The purpose of a team is to become a unit that together is greater than its individual parts. It is not simply to add more firepower to the workforce. Instead, the best teams will be made up of incredibly diverse opinions, experiences and skill-sets. Though it may seem counterintuitive, undisputed agreement is not a good sign, as it suggests a single collective and unchallenged team perspective.

Your job (and everyone’s job) is to challenge a group’s way of thinking and the assumptions that are being made. Don’t fall into alignment and agreement because it feels easier, hoping to survive a conversation unnoticed. The business, the team and the project needs your voice to be heard.

An echo chamber has no place in a business environment. It will stunt growth and increase the likelihood of mistakes.

Avoiding Echo Chambers As AN Early-Stage Founder: Patterns To Avoid

As a woman, you’d be right to assume that diverse thought would be at the forefront of my mind whilst building startup companies. But realistically, when you are exhausted and facing setbacks you can loose sight of important principles and become impressionable.

Here are some suggestions for fostering a diverse and open-minded, yet unshakeably focused attitude to your business:

  • Don’t allow groupthink to derail your business idea. You will encounter groups of people who think the same way and will be reluctant to embrace your idea. Particularly if you threaten to disrupt an industry. You need to be able to recognise those who reside in echo chambers and not let them advise you. Instead, let them teach you what objections you’re likely to face, so you can tailor your marketing accordingly.
  • Hold on to your voice. Everyone you meet will have “business advice” to impart and feedback on your product. You must keep your bullsh*t filters high and be able to recognise whose opinion is valid and what to ignore. And most importantly, don’t let your own voice be drowned out in amongst a sea of industry “experts”. You might think they know more, but your naïvity can be your superpower and allows you to look at the world differently.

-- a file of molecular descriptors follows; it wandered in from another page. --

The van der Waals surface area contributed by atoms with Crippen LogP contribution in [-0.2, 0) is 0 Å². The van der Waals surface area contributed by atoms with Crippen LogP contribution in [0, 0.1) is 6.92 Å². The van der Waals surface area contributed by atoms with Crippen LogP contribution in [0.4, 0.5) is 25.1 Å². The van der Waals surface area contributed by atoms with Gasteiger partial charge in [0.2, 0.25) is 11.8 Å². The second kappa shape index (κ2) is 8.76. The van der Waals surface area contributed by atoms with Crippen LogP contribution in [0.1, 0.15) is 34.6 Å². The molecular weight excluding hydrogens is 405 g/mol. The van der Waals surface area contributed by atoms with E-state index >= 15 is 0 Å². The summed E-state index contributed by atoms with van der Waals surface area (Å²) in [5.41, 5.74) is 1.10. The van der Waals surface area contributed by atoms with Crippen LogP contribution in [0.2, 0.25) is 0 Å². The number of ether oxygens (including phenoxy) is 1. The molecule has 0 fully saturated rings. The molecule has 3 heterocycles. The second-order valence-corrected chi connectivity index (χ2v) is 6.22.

• Craft a diverse team of mentors. Look for progressive, open-minded mentors and advisors from all walks of life and industries. These are the people you want to listen to. There will be times when you’re off-track and your business is at risk – these are the people who will give you those warning signs and allow you to shortcut potential mistakes using their experience.
  • Don’t hire people who look, talk and think exactly like you. As reassuring as it is to hire people who think like you do, it will limit the growth opportunity of your company. Your job is to hire people with different skillsets and world views. This can be particularly tough if you’re hiring young talent to mentor, often we look for a “mini-me” who reminds us of our younger selves. Try not to be predictable here.
  • Understand that you don’t have a monopoly on good ideas. As you hire and expand your team, recognise that others have valid ideas and feedback. Provide an inclusive environment where everyone feels respected and heard, so the business can benefit from the diverse minds and experience.

What’s your experience of echo chambers in business? Share your story in the comments below.

Read part II: Discomfort Is A Learning Space.